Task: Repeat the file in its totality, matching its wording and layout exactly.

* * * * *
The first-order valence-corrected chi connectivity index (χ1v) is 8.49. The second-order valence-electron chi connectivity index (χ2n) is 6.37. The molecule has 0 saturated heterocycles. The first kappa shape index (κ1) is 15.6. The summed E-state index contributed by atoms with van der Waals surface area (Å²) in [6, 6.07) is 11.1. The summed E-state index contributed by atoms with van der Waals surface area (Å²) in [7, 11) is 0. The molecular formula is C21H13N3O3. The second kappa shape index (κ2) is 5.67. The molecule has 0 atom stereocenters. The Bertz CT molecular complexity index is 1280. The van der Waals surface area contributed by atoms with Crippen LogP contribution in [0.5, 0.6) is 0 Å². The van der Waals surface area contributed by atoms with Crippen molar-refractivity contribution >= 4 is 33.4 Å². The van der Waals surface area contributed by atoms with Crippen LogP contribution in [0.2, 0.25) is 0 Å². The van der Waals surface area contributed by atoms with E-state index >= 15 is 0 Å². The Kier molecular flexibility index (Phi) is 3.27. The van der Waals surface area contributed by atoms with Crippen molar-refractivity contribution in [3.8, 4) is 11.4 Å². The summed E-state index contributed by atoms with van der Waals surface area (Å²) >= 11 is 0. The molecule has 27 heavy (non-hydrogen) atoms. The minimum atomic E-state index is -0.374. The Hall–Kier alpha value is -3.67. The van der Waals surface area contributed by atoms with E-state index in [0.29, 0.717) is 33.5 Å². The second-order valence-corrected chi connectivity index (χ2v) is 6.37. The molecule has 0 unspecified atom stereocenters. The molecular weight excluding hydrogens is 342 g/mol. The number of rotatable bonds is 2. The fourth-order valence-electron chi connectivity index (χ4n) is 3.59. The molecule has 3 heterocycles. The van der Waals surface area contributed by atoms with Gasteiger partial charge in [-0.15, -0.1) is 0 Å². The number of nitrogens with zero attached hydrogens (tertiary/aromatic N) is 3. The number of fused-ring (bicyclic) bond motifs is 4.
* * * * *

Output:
The first-order valence-corrected chi connectivity index (χ1v) is 8.49. The second-order valence-electron chi connectivity index (χ2n) is 6.37. The molecule has 0 saturated heterocycles. The first kappa shape index (κ1) is 15.6. The summed E-state index contributed by atoms with van der Waals surface area (Å²) in [6, 6.07) is 11.1. The summed E-state index contributed by atoms with van der Waals surface area (Å²) in [7, 11) is 0. The molecular formula is C21H13N3O3. The second kappa shape index (κ2) is 5.67. The molecule has 0 atom stereocenters. The Bertz CT molecular complexity index is 1280. The van der Waals surface area contributed by atoms with Crippen LogP contribution in [0.5, 0.6) is 0 Å². The van der Waals surface area contributed by atoms with Crippen molar-refractivity contribution >= 4 is 33.4 Å². The van der Waals surface area contributed by atoms with Crippen LogP contribution in [0.2, 0.25) is 0 Å². The van der Waals surface area contributed by atoms with E-state index >= 15 is 0 Å². The Kier molecular flexibility index (Phi) is 3.27. The van der Waals surface area contributed by atoms with Crippen molar-refractivity contribution in [3.8, 4) is 11.4 Å². The summed E-state index contributed by atoms with van der Waals surface area (Å²) >= 11 is 0. The molecule has 27 heavy (non-hydrogen) atoms. The minimum atomic E-state index is -0.374. The Hall–Kier alpha value is -3.67. The van der Waals surface area contributed by atoms with E-state index in [0.29, 0.717) is 33.5 Å². The second-order valence-corrected chi connectivity index (χ2v) is 6.37. The molecule has 0 unspecified atom stereocenters. The molecular weight excluding hydrogens is 342 g/mol. The number of rotatable bonds is 2. The fourth-order valence-electron chi connectivity index (χ4n) is 3.59. The molecule has 3 heterocycles. The van der Waals surface area contributed by atoms with Gasteiger partial charge in [-0.15, -0.1) is 0 Å². The number of nitrogens with zero attached hydrogens (tertiary/aromatic N) is 3. The number of fused-ring (bicyclic) bond motifs is 4.